“Gefaal. Daar was naderhand niks meer geld oor in die staatskoffers nie. Meneer moet verstaan dat al hoe meer mense op welsyn begin staatmaak het. Regering was naderhand platsak. Wêreldbank. Nieregeringsorganisasies. Almal siek van die spulletjie hier by ons. Ander wêreld, jy sien … toe raak die helletjie los. Almal wat min of meer middelklas of daarbo gereken is, raak paniekerig. Was ‘n kwessie van die hiënas wat snags by jou poorte kom tjank. Lekker lewe verby, Meneer.”
A little later in the conversation, filling Marlouw in about every aspect of the collapse of “civilisation” in South Africa, Jaap continues:
“En toe? Toe die ontploffing by Koeberg. En sabotasie van kragstasies. Boem, boem, boem … Soos kanonskote. Week ná week. Landwyd. Ag, ons het die dinge sien kom. Daar was toe reeds te veel faksies binne die regering. Selfs binne die provinsies. En elkeen het soos ‘n koning op sy eie troon gesit. En gesorg dat hy deur omkopery die weermag en polisie agter hom skaar. Elke faksie paraat om vir sy deel van die koek te veg … die koek wat nou oorgebly het, is baie, baie skraps.”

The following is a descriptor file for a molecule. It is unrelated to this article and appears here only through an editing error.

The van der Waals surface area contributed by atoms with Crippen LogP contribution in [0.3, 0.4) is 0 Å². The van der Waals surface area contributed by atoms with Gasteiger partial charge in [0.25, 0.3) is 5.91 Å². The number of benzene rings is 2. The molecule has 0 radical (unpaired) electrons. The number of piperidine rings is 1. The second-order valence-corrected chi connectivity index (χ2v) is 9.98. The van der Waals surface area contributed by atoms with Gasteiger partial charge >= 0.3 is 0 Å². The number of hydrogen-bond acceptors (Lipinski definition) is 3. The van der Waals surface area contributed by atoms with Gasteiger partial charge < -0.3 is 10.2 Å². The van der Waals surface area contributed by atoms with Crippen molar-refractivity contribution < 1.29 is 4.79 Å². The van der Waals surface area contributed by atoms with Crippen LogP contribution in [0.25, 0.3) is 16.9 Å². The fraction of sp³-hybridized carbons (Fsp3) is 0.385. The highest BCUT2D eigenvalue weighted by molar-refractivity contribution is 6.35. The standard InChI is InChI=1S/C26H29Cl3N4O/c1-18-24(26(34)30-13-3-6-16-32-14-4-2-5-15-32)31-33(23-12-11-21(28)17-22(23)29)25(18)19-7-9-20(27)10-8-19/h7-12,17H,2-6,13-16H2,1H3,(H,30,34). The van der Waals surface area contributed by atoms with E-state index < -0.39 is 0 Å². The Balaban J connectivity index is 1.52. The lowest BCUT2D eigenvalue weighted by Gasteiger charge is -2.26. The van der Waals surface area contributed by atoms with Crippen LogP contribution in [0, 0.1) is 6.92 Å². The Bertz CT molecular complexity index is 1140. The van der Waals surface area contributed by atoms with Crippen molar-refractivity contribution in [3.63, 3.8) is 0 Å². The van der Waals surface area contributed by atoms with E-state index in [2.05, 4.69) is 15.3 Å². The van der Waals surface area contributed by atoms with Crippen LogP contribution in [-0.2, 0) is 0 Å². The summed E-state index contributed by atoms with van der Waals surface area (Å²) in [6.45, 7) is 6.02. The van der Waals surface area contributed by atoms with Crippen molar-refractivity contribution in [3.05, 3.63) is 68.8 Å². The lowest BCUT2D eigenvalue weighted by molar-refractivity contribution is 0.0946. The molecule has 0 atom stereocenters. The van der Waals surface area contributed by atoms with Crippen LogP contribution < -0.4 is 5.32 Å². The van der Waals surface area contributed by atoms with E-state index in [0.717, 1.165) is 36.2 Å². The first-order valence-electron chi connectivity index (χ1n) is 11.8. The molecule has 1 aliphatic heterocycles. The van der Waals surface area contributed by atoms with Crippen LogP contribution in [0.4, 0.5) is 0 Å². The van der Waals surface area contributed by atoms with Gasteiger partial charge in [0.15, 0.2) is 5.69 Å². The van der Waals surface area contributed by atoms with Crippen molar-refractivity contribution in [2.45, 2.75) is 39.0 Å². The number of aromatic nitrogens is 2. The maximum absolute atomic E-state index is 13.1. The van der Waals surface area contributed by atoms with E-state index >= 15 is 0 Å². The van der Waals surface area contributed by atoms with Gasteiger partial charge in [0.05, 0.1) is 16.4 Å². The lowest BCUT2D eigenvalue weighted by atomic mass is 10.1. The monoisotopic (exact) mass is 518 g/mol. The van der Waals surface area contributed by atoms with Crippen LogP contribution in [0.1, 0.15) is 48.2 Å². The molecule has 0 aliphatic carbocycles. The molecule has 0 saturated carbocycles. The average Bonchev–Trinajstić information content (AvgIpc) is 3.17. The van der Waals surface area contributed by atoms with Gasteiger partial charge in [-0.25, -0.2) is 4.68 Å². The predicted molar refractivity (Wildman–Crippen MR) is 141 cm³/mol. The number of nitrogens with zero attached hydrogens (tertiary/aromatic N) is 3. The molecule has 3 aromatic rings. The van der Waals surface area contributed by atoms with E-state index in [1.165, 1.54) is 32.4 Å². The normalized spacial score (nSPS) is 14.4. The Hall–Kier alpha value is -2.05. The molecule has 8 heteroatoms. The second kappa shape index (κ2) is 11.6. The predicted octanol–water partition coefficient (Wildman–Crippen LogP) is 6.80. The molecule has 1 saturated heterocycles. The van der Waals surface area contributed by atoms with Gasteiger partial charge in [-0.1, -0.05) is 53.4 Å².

Unavoidably many of these dire conditions resonate ominously with some developments in South African social reality today, such as factionalism within the ruling party and bribery, to mention only some. Add to this the fact that, in the novel, farms have gone over into the hands of farm workers, who have proved unable to maintain them productively, and the possible consequences of some recent legislative proposals in South Africa spring to mind. The novel’s multi-facetted ending, revelatory and portentous at the same time, is compelling as far as self-reflection on the part of the reader goes.
To be sure – as many readers are probably thinking – this is fiction, and not prophecy. Indeed, but although fiction (literature or film, for example) is not a “direct” reflection of social reality, it does stand in a meaningful relation to it, which could perhaps be described as a kind of “refraction”. Just as a prism refracts white light into all the constituent colours of the rainbow, art refracts social reality into its constituent components of various kinds.